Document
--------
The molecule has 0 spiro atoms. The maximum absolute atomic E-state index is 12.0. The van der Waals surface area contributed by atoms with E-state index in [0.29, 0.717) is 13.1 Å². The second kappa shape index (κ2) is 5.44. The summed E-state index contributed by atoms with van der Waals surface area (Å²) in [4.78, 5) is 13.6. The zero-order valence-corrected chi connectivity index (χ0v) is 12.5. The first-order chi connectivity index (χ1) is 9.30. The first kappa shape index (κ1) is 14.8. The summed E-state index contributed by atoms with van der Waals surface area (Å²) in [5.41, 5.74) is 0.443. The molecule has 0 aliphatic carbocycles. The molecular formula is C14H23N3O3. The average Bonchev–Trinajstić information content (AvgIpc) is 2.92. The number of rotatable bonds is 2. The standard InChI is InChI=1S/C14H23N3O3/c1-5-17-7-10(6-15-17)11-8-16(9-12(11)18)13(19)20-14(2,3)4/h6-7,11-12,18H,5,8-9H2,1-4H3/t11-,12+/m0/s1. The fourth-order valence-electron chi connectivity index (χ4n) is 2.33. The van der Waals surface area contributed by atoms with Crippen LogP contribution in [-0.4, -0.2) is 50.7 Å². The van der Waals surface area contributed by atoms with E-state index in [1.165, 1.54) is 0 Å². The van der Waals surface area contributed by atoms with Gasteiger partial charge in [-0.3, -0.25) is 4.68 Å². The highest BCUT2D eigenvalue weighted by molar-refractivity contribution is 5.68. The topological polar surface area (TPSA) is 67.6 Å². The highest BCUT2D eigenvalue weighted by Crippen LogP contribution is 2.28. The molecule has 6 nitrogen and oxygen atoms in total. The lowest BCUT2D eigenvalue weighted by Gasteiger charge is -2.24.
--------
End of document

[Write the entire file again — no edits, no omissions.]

The molecule has 0 spiro atoms. The maximum absolute atomic E-state index is 12.0. The van der Waals surface area contributed by atoms with E-state index in [0.29, 0.717) is 13.1 Å². The second kappa shape index (κ2) is 5.44. The summed E-state index contributed by atoms with van der Waals surface area (Å²) in [4.78, 5) is 13.6. The zero-order valence-corrected chi connectivity index (χ0v) is 12.5. The first-order chi connectivity index (χ1) is 9.30. The first kappa shape index (κ1) is 14.8. The summed E-state index contributed by atoms with van der Waals surface area (Å²) in [5.41, 5.74) is 0.443. The molecule has 0 aliphatic carbocycles. The molecular formula is C14H23N3O3. The average Bonchev–Trinajstić information content (AvgIpc) is 2.92. The number of rotatable bonds is 2. The standard InChI is InChI=1S/C14H23N3O3/c1-5-17-7-10(6-15-17)11-8-16(9-12(11)18)13(19)20-14(2,3)4/h6-7,11-12,18H,5,8-9H2,1-4H3/t11-,12+/m0/s1. The fourth-order valence-electron chi connectivity index (χ4n) is 2.33. The van der Waals surface area contributed by atoms with Crippen LogP contribution in [-0.4, -0.2) is 50.7 Å². The van der Waals surface area contributed by atoms with E-state index in [1.165, 1.54) is 0 Å². The van der Waals surface area contributed by atoms with Gasteiger partial charge in [-0.3, -0.25) is 4.68 Å². The highest BCUT2D eigenvalue weighted by molar-refractivity contribution is 5.68. The topological polar surface area (TPSA) is 67.6 Å². The highest BCUT2D eigenvalue weighted by Crippen LogP contribution is 2.28. The molecule has 6 nitrogen and oxygen atoms in total. The lowest BCUT2D eigenvalue weighted by Gasteiger charge is -2.24.